Placing it alongside the magazine images (not the best and quite few and far between) it's very screen accurate and while I'm not going to start counting hull plating lines it has everything you would expect to see. Placing her alongside the later Bird-of-Prey just shows how much of a homage the Enterprise design was in every facet and then makes you question why the 22nd Century version is smaller - but that's a lesser complaint as this is a great, faithful reproduction and one every Klingon fan should be snatching up in an instant. Indeed, this is the fourth starship of the Empire after the Bird-of-Prey from Issue Three, the K'Tinga from Issue Seven and the Vor'Cha from Issue 20 - has it really been so long since we had a Klingon ship? 

OK. So the models are fairly detailed, another solid duo from the Enterprise staple but for us info digesters the magazines offer some more insights into what I think is a series of Star Trek that the collection has really opened up and explored. Travel back a few years and Enterprise is the only show that never received a companion book let alone a tech manual (neither did Voyager although you can buy one from Rick Sternbach on eBay). With this collection a lot of data from the earlier shows has already been covered but with Enterprise it does feel like a breath of fresh air because it is unfamiliar.

Sadly both the Bird-of-Prey and the Surak Class start off with the tried and tested ship overviews which do act as episode appearance guides with fleeting insights to the nature of the ships "in universe". It also took me a moment to realise that the picture of the Vulcan starship created exclusively for the series and on page 4 and 5 is a rear facing view, not the standard head on shot. The episodic pictures used in the magazines aren't of the best quality which means that the CGI recreations done for the collection really stand out and in some cases with the Surak Class look better than the finished, underwhelming, model. A familiar tune with these intro sections is that they start off really positively, relating material about the ships, their design, configuration, power - and then spirals into key events from the show which in both cases here did help me remember what their relevance was since I've not watched an episode of Enterprise for some time. 

With the Surak Class starship I'm assuming it's supposed to be the red version but that looks about ten shades brighter in the magazine with most photos focusing on the browner coloured adaptation of the design. Even the three-view pages opt for the latter as their colour of choice. There's great detail on these images though if we put that colour variance aside and comparing them to the associated model shows that these have been carefully crafted. If only this precision and detail had made its way into some of the earlier editions!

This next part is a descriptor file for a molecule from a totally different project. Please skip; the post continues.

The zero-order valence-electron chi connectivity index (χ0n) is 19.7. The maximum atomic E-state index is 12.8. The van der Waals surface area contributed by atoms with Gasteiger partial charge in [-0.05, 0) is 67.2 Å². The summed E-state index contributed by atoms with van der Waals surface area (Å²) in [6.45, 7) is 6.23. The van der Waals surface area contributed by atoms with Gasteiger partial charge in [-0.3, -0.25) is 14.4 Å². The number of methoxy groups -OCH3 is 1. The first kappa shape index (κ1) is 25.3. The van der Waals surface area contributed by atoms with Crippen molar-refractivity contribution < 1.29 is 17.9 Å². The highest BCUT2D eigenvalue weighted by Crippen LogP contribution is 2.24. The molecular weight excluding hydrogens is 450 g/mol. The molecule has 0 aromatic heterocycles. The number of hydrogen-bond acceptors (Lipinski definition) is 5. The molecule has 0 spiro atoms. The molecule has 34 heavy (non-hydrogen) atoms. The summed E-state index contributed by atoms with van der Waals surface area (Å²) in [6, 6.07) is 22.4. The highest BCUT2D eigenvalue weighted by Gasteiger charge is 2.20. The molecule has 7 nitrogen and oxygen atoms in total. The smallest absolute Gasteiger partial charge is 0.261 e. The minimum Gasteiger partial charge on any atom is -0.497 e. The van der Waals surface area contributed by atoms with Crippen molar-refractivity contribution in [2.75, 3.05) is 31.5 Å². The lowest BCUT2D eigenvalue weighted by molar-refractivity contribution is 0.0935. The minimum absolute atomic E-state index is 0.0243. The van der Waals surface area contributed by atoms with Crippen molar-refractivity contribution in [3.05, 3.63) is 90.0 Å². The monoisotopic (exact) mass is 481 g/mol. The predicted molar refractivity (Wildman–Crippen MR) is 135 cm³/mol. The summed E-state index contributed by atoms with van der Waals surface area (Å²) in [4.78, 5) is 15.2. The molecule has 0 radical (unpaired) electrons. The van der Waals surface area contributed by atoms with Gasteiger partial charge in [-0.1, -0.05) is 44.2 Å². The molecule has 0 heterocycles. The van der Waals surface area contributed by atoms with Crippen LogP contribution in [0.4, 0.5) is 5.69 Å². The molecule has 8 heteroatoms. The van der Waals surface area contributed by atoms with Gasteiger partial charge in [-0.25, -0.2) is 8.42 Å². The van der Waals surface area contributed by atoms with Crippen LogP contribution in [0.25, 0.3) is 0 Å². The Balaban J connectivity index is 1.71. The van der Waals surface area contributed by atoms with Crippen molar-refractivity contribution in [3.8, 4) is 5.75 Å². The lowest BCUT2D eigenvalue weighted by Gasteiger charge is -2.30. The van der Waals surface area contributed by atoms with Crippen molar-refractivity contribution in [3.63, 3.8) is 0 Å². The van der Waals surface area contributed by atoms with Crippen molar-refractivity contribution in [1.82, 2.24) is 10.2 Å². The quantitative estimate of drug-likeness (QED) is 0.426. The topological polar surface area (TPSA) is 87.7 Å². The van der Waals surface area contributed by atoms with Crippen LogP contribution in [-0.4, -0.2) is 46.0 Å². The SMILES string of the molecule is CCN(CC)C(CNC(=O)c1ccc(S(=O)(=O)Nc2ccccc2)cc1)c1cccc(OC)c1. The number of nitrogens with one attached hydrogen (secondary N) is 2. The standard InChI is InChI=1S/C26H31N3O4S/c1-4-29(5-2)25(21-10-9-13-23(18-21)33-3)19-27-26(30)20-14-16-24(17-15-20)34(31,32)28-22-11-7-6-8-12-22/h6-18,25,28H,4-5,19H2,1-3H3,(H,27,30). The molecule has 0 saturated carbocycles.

Both ships magazines include that key reading section on their design and following these stories is fascinating reading especially when you understand the process behind the Vulcan ship's eventual form. Not to sound too harsh this month but the magazine for Issue 34 is probably a lot more exciting than the centrepiece starship and that's bonus pointed with the subsequent pages exploring the creation of the CGI model. This also goes some way to appeasing fans who had dropped onto the Facebook page sometime to discuss the variations in the size and colour of this ship and whether or not there were too distinct classes. Seems that was never the intention and Drexler's original, lower resolution creation was spruced up a few degrees for better close up work. Eaves design and drawings on the other hand aren't too dissimilar to that of one Pierre Drolet's work on a suggested design for the Bird-of-Prey in Star Trek Into Darkness. Not surprising considering he worked with Eaves on the fifth TV series.

Either to avoid duplicating material or simply because we can't get enough Klingon stuff, the Bird-of-Prey magazine does delve into the mysteries of the warrior race this time, diverting away from being a wholly Enterprise offering and touching on The Next Generation and Deep Space Nine for its sources. Not a massively in-depth piece but one that might offer up some questions about the Klingons and their development which is nice to see. 

Rounding out both 34 and 35 are the standard key appearances and in the Bird-of-Prey magazine we do get a couple of shots of the next edition which will be the eagerly awaited Oberth Class. While the model shot does bear the legend of the USS Grissom the closeups below are marked up as Admiral Pressman's former ride the USS Pegasus from The Next Generation's final season. I did a bit of a head-scratch at this one but I would think we'll be more likely to see the Grissom and have a chunk of references to the Pegasus along with the Tsilkovsky among many others that appeared and were blown to bits.